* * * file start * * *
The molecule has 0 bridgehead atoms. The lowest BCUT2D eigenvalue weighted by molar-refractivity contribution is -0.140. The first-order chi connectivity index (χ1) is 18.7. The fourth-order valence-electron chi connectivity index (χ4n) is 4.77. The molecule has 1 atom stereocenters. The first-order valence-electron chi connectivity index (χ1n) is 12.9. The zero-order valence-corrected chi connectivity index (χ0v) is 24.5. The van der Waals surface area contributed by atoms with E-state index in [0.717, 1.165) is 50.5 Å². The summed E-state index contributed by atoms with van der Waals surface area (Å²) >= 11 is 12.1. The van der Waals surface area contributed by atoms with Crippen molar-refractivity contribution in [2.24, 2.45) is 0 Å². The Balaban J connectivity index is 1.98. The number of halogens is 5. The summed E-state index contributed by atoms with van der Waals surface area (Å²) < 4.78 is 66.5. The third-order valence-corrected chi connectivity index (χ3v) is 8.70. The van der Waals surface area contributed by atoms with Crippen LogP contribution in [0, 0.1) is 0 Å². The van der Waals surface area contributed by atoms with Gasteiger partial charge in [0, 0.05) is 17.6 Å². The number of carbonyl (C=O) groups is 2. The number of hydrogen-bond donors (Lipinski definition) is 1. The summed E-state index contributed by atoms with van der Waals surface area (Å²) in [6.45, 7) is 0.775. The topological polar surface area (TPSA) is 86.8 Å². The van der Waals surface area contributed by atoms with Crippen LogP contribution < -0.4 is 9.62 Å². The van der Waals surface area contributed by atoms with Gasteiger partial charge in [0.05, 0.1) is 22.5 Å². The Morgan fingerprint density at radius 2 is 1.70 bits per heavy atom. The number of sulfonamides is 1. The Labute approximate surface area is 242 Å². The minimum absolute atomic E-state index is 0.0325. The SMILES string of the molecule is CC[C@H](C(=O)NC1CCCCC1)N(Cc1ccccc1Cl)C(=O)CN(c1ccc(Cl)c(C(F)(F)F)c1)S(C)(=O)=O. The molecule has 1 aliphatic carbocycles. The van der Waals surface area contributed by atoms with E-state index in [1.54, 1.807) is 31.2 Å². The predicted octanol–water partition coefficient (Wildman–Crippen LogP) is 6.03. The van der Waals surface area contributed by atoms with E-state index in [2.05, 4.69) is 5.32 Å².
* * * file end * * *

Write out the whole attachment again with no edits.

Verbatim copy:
The molecule has 0 bridgehead atoms. The lowest BCUT2D eigenvalue weighted by molar-refractivity contribution is -0.140. The first-order chi connectivity index (χ1) is 18.7. The fourth-order valence-electron chi connectivity index (χ4n) is 4.77. The molecule has 1 atom stereocenters. The first-order valence-electron chi connectivity index (χ1n) is 12.9. The zero-order valence-corrected chi connectivity index (χ0v) is 24.5. The van der Waals surface area contributed by atoms with E-state index in [0.717, 1.165) is 50.5 Å². The summed E-state index contributed by atoms with van der Waals surface area (Å²) >= 11 is 12.1. The van der Waals surface area contributed by atoms with Crippen molar-refractivity contribution in [2.24, 2.45) is 0 Å². The Balaban J connectivity index is 1.98. The number of halogens is 5. The summed E-state index contributed by atoms with van der Waals surface area (Å²) < 4.78 is 66.5. The third-order valence-corrected chi connectivity index (χ3v) is 8.70. The van der Waals surface area contributed by atoms with Crippen LogP contribution in [0, 0.1) is 0 Å². The van der Waals surface area contributed by atoms with Gasteiger partial charge in [0, 0.05) is 17.6 Å². The number of carbonyl (C=O) groups is 2. The number of hydrogen-bond donors (Lipinski definition) is 1. The summed E-state index contributed by atoms with van der Waals surface area (Å²) in [6.45, 7) is 0.775. The topological polar surface area (TPSA) is 86.8 Å². The van der Waals surface area contributed by atoms with Crippen LogP contribution < -0.4 is 9.62 Å². The van der Waals surface area contributed by atoms with Gasteiger partial charge in [0.05, 0.1) is 22.5 Å². The Morgan fingerprint density at radius 2 is 1.70 bits per heavy atom. The number of sulfonamides is 1. The Labute approximate surface area is 242 Å². The minimum absolute atomic E-state index is 0.0325. The SMILES string of the molecule is CC[C@H](C(=O)NC1CCCCC1)N(Cc1ccccc1Cl)C(=O)CN(c1ccc(Cl)c(C(F)(F)F)c1)S(C)(=O)=O. The molecule has 1 aliphatic carbocycles. The van der Waals surface area contributed by atoms with E-state index in [1.54, 1.807) is 31.2 Å². The predicted octanol–water partition coefficient (Wildman–Crippen LogP) is 6.03. The van der Waals surface area contributed by atoms with E-state index in [2.05, 4.69) is 5.32 Å².